Bayt Umm al-Mays

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Bayt Umm al-Mays

بيت أم الميس
Village
Etymology: The house of the meis-tree (Cordia myxa)[1]
Bayt Umm al-Mays is located in Mandatory Palestine
Bayt Umm al-Mays
Bayt Umm al-Mays
Coordinates: 31°46′52″N 35°04′55″E / 31.78111°N 35.08194°E / 31.78111; 35.08194Coordinates: 31°46′52″N 35°04′55″E / 31.78111°N 35.08194°E / 31.78111; 35.08194
Palestine grid157/131
Geopolitical entityMandatory Palestine
SubdistrictJerusalem
Date of depopulationOctober 21, 1948[4]
Area
 • Total1,013 dunams (1.013 km2 or 250 acres)
Population
 (1945)
 • Total70[2][3]
Cause(s) of depopulationMilitary assault by Yishuv forces

Bayt Umm al-Mays was a small Palestinian Arab village in the Jerusalem Subdistrict. It was depopulated during the 1948 Arab-Israeli War on October 21, 1948 by the Har'el Brigade of Operation ha-Har. It was located 14 km west of Jerusalem.

History[edit]

In 1863, Victor Guérin found the remains of a small village, in the middle of which was a Muslim sanctuary. He further noted that the villagers had neither wells nor cisterns, but were obliged to fetch water from a rather distant spring.[5]

In 1883, the Palestine Exploration Fund's Survey of Western Palestine (SWP) noted at Beit Meis: "Ruined walls. No indication of age."[6]

British Mandate era[edit]

In the 1945 statistics, the village had a population of 70 Muslims[2] with 1,013 dunums of land.[3] Of this, 51 dunams were for irrigable land or plantations, 273 for cereals,[7] while 2 dunams were built-up, urban, land.[8]

1948 and aftermath[edit]

Bayt Umm al-Mays was depopulated October 21, 1948.[4]

Following the war, the area was incorporated into the State of Israel. According to Morris, Ramat Raziel was established near Bayt Umm al-Mays,[9] but according to Khalidi there are no Israeli settlements on village land.[10] In 1992 it was noted that "the site is covered with wild grass that grows around the remains of stone terraces. A few almond, olive and fig trees also grow along the terraces. The remains of the demolished house, which include fragments of an archway, stand at the northern end of the village; the ruins of another house stand at a short distance from the southern end, near a well. Two caves can be seen in the west. There are two very large stone slabs standing at the southern edge of the site, surrounded by bushes."[10]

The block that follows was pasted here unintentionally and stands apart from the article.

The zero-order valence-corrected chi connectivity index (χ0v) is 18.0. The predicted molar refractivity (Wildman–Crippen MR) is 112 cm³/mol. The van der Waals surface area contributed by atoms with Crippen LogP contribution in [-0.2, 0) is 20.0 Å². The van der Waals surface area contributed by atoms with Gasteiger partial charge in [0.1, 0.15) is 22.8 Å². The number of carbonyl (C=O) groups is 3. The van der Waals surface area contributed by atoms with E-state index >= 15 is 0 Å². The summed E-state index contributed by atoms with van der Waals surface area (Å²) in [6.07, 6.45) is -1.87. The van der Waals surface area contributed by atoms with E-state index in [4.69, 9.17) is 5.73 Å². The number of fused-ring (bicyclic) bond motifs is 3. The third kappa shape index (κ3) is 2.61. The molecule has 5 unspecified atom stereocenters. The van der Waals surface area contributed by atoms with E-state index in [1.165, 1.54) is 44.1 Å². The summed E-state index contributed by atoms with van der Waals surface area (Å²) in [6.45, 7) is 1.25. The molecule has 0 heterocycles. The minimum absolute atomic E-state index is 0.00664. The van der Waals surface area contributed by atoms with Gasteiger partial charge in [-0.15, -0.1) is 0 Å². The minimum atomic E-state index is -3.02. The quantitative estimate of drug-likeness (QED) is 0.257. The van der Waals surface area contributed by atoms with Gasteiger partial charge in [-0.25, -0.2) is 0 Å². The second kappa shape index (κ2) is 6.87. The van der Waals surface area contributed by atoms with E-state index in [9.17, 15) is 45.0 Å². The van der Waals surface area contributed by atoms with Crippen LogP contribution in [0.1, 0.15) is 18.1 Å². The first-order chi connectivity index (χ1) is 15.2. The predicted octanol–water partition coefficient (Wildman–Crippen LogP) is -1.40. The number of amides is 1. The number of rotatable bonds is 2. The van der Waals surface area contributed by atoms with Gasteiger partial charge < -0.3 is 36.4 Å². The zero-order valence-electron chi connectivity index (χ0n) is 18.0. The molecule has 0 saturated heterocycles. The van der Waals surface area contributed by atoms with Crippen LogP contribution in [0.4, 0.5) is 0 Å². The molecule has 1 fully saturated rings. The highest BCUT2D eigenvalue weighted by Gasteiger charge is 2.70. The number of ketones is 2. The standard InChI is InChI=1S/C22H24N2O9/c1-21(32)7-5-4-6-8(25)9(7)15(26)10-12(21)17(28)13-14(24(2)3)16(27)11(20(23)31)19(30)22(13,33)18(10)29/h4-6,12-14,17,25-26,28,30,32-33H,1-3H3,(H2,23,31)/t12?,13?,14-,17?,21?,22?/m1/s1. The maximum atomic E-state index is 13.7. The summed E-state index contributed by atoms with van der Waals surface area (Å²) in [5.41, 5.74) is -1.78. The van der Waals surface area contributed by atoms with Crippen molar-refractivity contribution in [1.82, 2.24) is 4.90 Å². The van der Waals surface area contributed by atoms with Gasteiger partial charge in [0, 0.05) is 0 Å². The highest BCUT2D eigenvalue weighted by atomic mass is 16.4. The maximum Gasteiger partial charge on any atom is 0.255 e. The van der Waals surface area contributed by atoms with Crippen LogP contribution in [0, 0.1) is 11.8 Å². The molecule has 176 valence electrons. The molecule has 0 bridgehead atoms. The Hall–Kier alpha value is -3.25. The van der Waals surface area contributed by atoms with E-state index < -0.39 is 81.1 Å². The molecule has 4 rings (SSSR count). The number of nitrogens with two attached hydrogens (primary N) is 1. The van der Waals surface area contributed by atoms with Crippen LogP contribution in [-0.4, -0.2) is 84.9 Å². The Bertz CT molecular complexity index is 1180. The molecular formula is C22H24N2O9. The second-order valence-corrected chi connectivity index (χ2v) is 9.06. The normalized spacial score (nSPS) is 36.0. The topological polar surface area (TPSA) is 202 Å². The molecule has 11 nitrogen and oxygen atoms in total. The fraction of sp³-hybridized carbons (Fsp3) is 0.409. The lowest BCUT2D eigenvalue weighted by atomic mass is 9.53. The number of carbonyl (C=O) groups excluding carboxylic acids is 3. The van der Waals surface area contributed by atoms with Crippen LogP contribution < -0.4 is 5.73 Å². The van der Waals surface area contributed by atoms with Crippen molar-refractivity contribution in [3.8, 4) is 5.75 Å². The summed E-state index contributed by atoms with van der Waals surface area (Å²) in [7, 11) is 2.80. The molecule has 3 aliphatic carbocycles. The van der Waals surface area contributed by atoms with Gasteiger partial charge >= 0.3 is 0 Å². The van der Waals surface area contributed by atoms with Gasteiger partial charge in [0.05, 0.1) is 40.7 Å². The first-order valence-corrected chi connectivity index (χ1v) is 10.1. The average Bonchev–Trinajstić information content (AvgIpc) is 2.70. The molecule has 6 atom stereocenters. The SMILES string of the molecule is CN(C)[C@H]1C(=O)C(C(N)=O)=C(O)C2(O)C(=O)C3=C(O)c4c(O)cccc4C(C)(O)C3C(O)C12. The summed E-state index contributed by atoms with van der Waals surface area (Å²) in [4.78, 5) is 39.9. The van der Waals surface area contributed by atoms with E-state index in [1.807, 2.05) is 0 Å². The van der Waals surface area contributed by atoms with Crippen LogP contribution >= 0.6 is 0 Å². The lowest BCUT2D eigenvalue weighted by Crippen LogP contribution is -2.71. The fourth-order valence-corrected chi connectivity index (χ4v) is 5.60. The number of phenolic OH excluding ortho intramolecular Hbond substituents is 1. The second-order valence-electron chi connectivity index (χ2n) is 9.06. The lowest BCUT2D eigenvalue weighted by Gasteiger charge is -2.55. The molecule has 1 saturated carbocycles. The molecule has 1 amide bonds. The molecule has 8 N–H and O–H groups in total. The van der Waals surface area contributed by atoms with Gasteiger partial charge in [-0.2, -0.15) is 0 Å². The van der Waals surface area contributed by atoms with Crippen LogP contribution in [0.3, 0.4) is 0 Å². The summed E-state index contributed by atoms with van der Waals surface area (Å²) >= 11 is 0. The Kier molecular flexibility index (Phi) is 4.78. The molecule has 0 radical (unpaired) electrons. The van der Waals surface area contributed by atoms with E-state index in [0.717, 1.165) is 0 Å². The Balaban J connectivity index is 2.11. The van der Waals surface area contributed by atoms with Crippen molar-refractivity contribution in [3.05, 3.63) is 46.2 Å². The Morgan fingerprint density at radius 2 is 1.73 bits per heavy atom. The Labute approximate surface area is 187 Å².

References[edit]

  1. ^ Palmer, 1881, p. 286
  2. ^ a b Department of Statistics, 1945, p. 24
  3. ^ a b Government of Palestine, Department of Statistics. Village Statistics, April, 1945. Quoted in Hadawi, 1970, p. 56
  4. ^ a b Morris, 2004, p. xx, village #344. Also gives cause of depopulation, both with a "?"
  5. ^ Guérin, 1869, pp. 9-10
  6. ^ Conder and Kitchener, 1883, SWP III, p. 85
  7. ^ Government of Palestine, Department of Statistics. Village Statistics, April, 1945. Quoted in Hadawi, 1970, p. 102
  8. ^ Government of Palestine, Department of Statistics. Village Statistics, April, 1945. Quoted in Hadawi, 1970, p. 152
  9. ^ Morris, 2004, p. xxi, settlement #40
  10. ^ a b Khalidi, 1992, p. 281

Bibliography[edit]

External links[edit]